The Offshore Game goes to Parliament – and so can you

This week Parliament held a session to question the new chairman of the FA, Greg Clarke. The session came after revelations were published in the Telegraph concerning the conduct of senior members of the game, including the England manager Sam Allardyce.

We were pleased that the Offshore Game’s study on the offshore ownership of football clubs provided the basis for an appropriately uncomfortable part of the hearing. Chris Matheson, MP for the City of Chester led the charge with a series of probing questions on the role of offshore ownership in sport. The video of the session can be found here (some particular highlights are in our twitter feed).

 

A few points were worthy of note. Firstly the FA chairman stated that he saw no problem with offshore ownership as long as the FA knew who these people were and that they were people of standing.

He then went onto explain how the FA does no checks for itself and all the checks regarding ownership are delegated to the leagues. So in summary, it is really important that someone else knows about the ownership of clubs – but not them. (The apparent lack of recognition of Vibrac, which has provided tens of millions of finance to multiple, leading English and other European clubs, was a particularly worrying demonstration of that approach in practice.)

However, Clarke was also clear that the FA is responsible for the quality of these delegated processes – and so we look forward to the FA taking that responsibility a lot more seriously now that Mr Clarke is in place. We’ll be following up to see how we can help.

Later in the proceedings, when talking about disciplinary action taken by the FA, Clarke stressed the importance of transparency, and said that he wanted hard data about the performance of the FA to be posted on their website. Perhaps he might also consider publishing information about who owns football too?

Moonshifty

Chris Matheson also asked a series of question citing our previous writing on Bolton Wanderers. In particular he asked – what is Moonshift Investments? Moonshift was the offshore company which loaned Bolton £180m, a weight of debt that almost crushed the club earlier this year. It is a question we have asked before here.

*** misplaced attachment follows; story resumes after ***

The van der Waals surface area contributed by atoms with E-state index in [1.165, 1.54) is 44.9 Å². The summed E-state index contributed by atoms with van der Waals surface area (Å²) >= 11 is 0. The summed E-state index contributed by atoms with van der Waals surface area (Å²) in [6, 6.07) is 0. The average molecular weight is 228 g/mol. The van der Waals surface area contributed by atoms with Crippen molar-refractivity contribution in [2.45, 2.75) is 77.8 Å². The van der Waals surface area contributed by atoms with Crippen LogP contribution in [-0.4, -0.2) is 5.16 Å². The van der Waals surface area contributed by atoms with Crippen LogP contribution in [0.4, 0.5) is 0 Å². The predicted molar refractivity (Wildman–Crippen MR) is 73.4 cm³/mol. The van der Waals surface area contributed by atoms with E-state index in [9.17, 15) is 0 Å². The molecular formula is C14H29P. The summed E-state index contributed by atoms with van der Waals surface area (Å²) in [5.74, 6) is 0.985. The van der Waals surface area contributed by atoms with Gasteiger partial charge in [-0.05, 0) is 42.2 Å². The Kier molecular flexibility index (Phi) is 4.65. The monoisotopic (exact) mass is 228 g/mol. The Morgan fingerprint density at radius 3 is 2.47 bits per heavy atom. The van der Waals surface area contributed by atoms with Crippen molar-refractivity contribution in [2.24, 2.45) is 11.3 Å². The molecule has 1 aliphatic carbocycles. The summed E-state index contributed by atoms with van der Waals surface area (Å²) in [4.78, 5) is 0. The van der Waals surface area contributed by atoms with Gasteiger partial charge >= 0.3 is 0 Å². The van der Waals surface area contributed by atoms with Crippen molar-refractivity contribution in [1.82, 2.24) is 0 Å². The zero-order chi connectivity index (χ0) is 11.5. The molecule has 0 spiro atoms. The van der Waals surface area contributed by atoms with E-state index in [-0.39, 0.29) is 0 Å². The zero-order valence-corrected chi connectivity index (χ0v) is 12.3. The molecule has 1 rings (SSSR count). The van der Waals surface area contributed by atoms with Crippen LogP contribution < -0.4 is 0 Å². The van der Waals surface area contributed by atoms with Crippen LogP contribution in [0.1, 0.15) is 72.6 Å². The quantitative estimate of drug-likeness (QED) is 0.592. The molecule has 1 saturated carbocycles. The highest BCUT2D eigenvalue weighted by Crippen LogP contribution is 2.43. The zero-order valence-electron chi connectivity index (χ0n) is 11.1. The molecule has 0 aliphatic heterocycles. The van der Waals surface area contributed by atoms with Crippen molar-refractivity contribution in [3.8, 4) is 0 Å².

Mr Clarke responded that this was just an offshore vehicle used by the previous owner (based in the Isle of Man) to manage his investments. The debt was money loaned to the club by the owner and all written off by the when the club was sold. No issues whatsoever, we all knew who the owner was (although he couldn’t immediately remember his name). Mr Clarke’s lack of detail undermined his reassurances. As we have pointed out, Eddie Davies was only declared to have ‘a’ beneficial interest in Moonshift. The other owners have never been declared.

In addition, it is extremely unlikely that Eddie Davies ever had £180m to give away to Bolton. Eddie made his money in kettle thermostats (someone has to make them) with a company called Strix. In 2004 he was worth £60m, according to the Sunday Times Rich List. In 2005 Eddie sold most of his interest in the company to the Dutch bank AMN Amro for £100m. Note that the £60m in the rich list would have included their estimate of the value of his stake in Strix. So whilst Eddie was a very wealthy man, it is very unlikely that he had £180m in spare change lying around to throw down the money pit which is Bolton Wanderers.

So, perhaps we shouldn’t be all reassured that the FA has their heads around all of this.

What next?

The Committee is now holding a broader inquiry into governance of football. The Offshore Game will be sending in evidence in due course. The public can also submit written evidence to the inquiry. Please consider doing so, either directly or through your supporters’ group.

With Damian Collins as the newly elected chair, someone who has spent years campaigning for better governance of the game, and the keen interest of members like Chris Matheson, this could now be an opportunity to put some much needed pressure on football authorities and the government to act.


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